The Aesthetically Pleasant Pollen Grain

By: H. Wayne Shew, Ph.D.
NAB Certified Pollen Counter
Alabama Allergy & Asthma Center Collection Station—Birmingham, Alabama

If you have read some of my past blogs, or if you are somewhat knowledgeable of plants and how they function, then you are aware of the essential role that pollen plays in the transport of the male gamete (sperm nucleus) to the female gamete (egg nucleus). The pollen which is produced in the anthers is moved in some way to the stigma (the process of pollination). Ultimately, one of the two sperm nuclei that are formed in the pollen tube effects formation of the zygote by fusing with the egg nucleus, and the other sperm nucleus effects formation of the primary endosperm nucleus by fusing with the fusion nucleus; all of this taking place inside of the ovule in flowering plants. In addition to serving as the vehicle for transport of the male gametes from the anthers (androecium) to the carpel or pistil (gynoecium), pollen can unfortunately also trigger allergic reactions in sensitive individuals. I’ll address this topic of allergic reactions in a limited way in a later blog. I want to use this blog as a chance to consider pollen for its intrinsic beauty and great diversity. Unless you have had the opportunity to see pollen grains under a microscope at a magnification of 400-600X, you are probably not aware of the beauty of pollen, its aesthetic appeal, the fact that it is a true work of art.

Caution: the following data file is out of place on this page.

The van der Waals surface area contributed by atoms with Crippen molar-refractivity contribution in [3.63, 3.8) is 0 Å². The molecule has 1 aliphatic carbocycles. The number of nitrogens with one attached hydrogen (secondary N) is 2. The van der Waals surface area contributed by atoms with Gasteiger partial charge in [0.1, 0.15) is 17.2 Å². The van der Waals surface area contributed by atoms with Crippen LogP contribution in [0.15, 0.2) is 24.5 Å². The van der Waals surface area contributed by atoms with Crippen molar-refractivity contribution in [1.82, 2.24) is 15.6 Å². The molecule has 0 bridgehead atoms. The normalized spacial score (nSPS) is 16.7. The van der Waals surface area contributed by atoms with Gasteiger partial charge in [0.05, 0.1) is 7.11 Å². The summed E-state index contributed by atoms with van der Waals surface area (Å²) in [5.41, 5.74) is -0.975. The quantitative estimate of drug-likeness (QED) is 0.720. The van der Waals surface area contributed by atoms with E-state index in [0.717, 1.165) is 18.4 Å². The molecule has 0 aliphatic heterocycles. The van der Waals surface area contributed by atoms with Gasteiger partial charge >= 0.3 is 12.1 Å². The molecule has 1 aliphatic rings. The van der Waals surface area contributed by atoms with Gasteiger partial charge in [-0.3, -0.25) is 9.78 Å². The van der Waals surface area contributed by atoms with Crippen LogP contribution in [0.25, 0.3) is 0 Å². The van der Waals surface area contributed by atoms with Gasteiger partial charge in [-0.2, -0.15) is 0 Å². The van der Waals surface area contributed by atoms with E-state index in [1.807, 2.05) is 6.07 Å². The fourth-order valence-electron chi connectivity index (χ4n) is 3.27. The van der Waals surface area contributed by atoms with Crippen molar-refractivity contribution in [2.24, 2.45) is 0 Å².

Many of the pictures below are included in this blog because they are some of my favorite types of pollen. Some are included to show the great diversity of types of pollen grains produced by plants. Pollen truly can be aesthetically pleasing to the eye. (Of course, if you are allergic to certain types of pollen, I guess it is just viewed as irritating to the eye.) I will talk more about pollen anatomy on another day, but for now just enjoy the pictures, a part of nature’s art, part of God’s creation.

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Black Walnut


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Red Cedar


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Timothy Grass


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Fragrant Honeysuckle


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Horse Chestnut


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Oregon Grape